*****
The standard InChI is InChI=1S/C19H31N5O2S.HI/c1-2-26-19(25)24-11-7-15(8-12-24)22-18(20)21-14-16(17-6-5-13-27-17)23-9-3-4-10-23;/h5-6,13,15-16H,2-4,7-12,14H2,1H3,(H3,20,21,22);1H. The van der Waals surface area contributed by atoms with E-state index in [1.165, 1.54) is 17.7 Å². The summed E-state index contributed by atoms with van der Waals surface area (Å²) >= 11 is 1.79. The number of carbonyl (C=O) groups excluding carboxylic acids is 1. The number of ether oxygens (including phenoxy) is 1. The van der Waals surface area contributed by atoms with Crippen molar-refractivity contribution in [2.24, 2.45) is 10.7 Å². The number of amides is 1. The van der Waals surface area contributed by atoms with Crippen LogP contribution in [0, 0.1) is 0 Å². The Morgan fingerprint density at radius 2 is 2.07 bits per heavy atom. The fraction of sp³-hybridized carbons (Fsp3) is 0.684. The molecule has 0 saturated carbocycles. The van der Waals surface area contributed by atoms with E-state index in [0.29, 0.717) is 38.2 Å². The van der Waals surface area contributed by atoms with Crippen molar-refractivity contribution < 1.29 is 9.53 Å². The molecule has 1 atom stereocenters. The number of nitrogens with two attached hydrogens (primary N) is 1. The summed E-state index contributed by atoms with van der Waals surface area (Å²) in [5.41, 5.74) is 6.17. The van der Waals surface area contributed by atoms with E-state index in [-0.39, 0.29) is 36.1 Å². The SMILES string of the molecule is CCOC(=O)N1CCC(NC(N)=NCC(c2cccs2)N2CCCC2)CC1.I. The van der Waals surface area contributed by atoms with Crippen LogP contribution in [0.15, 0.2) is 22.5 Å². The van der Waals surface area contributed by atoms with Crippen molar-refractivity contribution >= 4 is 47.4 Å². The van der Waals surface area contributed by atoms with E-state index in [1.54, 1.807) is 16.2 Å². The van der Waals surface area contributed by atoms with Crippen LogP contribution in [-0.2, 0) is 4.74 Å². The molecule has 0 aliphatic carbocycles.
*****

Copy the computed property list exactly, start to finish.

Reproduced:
The standard InChI is InChI=1S/C19H31N5O2S.HI/c1-2-26-19(25)24-11-7-15(8-12-24)22-18(20)21-14-16(17-6-5-13-27-17)23-9-3-4-10-23;/h5-6,13,15-16H,2-4,7-12,14H2,1H3,(H3,20,21,22);1H. The van der Waals surface area contributed by atoms with E-state index in [1.165, 1.54) is 17.7 Å². The summed E-state index contributed by atoms with van der Waals surface area (Å²) >= 11 is 1.79. The number of carbonyl (C=O) groups excluding carboxylic acids is 1. The number of ether oxygens (including phenoxy) is 1. The van der Waals surface area contributed by atoms with Crippen molar-refractivity contribution in [2.24, 2.45) is 10.7 Å². The number of amides is 1. The van der Waals surface area contributed by atoms with Crippen LogP contribution in [0, 0.1) is 0 Å². The Morgan fingerprint density at radius 2 is 2.07 bits per heavy atom. The fraction of sp³-hybridized carbons (Fsp3) is 0.684. The molecule has 0 saturated carbocycles. The van der Waals surface area contributed by atoms with E-state index in [0.29, 0.717) is 38.2 Å². The van der Waals surface area contributed by atoms with Crippen molar-refractivity contribution < 1.29 is 9.53 Å². The molecule has 1 atom stereocenters. The number of nitrogens with two attached hydrogens (primary N) is 1. The summed E-state index contributed by atoms with van der Waals surface area (Å²) in [5.41, 5.74) is 6.17. The van der Waals surface area contributed by atoms with E-state index in [-0.39, 0.29) is 36.1 Å². The SMILES string of the molecule is CCOC(=O)N1CCC(NC(N)=NCC(c2cccs2)N2CCCC2)CC1.I. The van der Waals surface area contributed by atoms with Crippen LogP contribution in [0.15, 0.2) is 22.5 Å². The van der Waals surface area contributed by atoms with Crippen molar-refractivity contribution >= 4 is 47.4 Å². The van der Waals surface area contributed by atoms with E-state index in [1.54, 1.807) is 16.2 Å². The van der Waals surface area contributed by atoms with Crippen LogP contribution in [-0.2, 0) is 4.74 Å². The molecule has 0 aliphatic carbocycles.